Recent research has demonstrated that spilled hydraulic oil infiltrates soil. When 0.10 fluid ounce of petroleum hydraulic oil amended with ultraviolet (UV) dye was spilled onto the center of cup-cutter-size plugs (4.25 inches [10.8 centimeters] in diameter) of TifEagle hybrid bermudagrass, the oil infiltrated the soil, making contact with underground plant parts (Figure 4, below).

Oil spill in soil
Figure 4. These images were taken 24 hours after TifEagle hybrid bermudagrass was treated with a 0.10-fluid-ounce spill of ambient-temperature petroleum hydraulic oil amended with ultraviolet (UV) fluorescent dye. Images were taken under UV light at a wavelength of 395 nanometers. Wherever it migrated, the oil fluoresced under UV light. The images show the distribution of the spill on the surface shoots (left) and in the soil profile underlying the surface spill (right). Both shoots and underground plant parts were affected by the spill. Scale is shown in centimeters.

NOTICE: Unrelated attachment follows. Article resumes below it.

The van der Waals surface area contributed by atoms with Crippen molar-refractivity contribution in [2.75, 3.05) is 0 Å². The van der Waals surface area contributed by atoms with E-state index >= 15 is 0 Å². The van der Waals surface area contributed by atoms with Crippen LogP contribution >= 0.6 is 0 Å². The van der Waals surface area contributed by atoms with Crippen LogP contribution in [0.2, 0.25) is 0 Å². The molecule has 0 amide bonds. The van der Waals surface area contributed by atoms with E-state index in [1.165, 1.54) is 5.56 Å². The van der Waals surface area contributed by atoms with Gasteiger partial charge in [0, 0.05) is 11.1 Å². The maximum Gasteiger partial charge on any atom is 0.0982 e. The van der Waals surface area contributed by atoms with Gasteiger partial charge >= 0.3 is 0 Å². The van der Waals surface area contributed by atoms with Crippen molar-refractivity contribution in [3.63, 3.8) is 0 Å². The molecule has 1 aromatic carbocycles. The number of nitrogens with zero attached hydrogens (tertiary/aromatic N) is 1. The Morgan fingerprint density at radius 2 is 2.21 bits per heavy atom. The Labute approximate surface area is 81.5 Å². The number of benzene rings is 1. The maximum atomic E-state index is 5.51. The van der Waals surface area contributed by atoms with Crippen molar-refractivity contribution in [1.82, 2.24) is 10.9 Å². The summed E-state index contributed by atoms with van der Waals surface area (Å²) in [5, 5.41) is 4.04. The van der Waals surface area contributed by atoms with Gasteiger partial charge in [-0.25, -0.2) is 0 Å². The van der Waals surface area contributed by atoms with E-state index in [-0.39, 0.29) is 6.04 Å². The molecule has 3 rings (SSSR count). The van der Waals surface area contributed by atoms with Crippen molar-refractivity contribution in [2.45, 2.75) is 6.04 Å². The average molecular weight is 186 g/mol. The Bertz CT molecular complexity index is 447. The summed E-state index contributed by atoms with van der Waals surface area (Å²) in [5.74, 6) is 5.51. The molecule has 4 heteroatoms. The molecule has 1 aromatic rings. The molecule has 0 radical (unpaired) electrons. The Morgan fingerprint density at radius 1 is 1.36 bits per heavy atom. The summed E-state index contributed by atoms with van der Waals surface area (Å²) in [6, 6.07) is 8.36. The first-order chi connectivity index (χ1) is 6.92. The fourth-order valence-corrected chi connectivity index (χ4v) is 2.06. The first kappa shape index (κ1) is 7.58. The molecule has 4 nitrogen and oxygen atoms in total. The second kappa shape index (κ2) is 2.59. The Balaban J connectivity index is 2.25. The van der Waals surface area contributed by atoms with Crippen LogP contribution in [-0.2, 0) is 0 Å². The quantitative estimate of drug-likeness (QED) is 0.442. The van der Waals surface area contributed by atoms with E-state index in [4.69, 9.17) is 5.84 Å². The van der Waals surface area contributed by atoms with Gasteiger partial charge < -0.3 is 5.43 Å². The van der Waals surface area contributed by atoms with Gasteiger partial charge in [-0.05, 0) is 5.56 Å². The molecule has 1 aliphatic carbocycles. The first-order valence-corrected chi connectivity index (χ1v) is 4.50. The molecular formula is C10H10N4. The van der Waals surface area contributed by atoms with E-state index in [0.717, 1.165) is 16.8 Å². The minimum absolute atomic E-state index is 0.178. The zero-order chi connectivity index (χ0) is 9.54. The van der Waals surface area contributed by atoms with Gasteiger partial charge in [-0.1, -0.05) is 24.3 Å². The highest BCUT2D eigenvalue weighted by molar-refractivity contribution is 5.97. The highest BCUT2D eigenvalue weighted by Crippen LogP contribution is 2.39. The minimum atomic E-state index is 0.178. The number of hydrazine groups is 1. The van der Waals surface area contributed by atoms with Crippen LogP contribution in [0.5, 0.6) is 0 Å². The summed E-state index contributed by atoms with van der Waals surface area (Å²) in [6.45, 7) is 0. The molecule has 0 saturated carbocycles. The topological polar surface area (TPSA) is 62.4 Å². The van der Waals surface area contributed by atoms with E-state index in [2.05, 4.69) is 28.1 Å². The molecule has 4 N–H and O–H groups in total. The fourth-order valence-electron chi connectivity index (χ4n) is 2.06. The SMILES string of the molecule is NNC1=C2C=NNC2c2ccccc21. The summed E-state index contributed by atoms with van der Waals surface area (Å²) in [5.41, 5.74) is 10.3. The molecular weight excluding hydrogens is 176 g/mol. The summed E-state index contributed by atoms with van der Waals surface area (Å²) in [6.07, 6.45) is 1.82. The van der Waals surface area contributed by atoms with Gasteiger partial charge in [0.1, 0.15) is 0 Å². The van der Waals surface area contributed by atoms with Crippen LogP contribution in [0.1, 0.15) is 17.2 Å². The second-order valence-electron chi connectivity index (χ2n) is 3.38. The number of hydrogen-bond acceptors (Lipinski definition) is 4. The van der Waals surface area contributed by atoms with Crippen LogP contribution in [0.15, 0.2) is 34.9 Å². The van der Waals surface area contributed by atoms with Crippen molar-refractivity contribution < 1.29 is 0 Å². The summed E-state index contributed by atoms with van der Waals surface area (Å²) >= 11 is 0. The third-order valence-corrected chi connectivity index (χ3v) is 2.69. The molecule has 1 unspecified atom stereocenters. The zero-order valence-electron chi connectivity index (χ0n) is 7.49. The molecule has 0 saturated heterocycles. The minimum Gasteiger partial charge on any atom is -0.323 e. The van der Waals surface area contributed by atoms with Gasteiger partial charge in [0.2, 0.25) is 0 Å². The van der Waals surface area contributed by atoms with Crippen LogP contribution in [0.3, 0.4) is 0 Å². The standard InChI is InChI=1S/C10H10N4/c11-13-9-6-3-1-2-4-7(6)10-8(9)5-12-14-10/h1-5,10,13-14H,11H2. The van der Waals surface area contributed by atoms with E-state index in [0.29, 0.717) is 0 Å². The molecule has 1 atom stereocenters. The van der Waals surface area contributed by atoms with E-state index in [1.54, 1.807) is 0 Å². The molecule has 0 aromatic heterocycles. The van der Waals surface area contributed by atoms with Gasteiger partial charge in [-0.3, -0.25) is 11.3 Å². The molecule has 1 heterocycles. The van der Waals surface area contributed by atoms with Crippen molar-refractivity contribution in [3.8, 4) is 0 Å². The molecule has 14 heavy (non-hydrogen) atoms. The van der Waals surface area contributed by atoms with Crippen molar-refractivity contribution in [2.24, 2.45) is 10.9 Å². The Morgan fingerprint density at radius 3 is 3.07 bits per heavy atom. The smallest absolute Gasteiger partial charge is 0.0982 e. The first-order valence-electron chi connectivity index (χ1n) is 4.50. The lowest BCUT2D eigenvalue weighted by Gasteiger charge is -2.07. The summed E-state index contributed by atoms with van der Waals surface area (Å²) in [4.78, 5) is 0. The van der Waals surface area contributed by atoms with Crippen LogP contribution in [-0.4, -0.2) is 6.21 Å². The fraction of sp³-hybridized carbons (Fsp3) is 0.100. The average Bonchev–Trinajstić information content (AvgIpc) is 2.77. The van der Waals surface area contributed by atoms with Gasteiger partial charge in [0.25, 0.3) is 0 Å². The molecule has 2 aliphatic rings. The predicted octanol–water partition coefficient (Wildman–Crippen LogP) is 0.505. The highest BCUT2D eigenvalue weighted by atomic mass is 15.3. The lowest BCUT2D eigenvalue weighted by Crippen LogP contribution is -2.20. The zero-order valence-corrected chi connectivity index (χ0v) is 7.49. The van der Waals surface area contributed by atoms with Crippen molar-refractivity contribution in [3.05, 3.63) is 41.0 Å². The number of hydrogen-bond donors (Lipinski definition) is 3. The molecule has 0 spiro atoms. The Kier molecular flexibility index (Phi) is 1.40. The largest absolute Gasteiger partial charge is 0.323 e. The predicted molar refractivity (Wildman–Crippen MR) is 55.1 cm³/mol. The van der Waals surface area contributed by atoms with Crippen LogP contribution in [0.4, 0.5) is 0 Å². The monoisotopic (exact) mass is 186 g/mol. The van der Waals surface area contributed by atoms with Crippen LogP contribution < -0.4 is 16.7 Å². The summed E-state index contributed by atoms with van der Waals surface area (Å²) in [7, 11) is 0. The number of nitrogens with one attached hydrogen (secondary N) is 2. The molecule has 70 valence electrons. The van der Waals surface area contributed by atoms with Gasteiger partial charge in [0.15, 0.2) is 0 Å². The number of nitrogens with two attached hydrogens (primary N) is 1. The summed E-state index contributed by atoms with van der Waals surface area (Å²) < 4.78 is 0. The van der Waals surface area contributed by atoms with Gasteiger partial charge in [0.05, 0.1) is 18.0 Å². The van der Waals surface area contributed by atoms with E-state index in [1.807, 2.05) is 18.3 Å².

Slicing the oil-treated plugs in half and shining UV light on the slices revealed spilled oil had formed a three-dimensional oil spill plume. The plume was likely formed by the force of gravity and the forces of capillarity associated with the soil matrix. Spilled hydraulic oil migrated laterally from the point of contact, forming a surface injury area that was roughly 3 inches (7.6 centimeters) in diameter and about 7 square inches (45 square centimeters) in area. It also migrated vertically into soil to a depth of more than 1.5 inches (3.8 centimeters). The three-dimensional volume of the parabola-shaped plume in Figure 4 was estimated to be about 6 cubic inches (98 cubic centimeters). Large spills with large volumes of hydraulic oil equate to high levels of oil pollution in the soil, not just on it.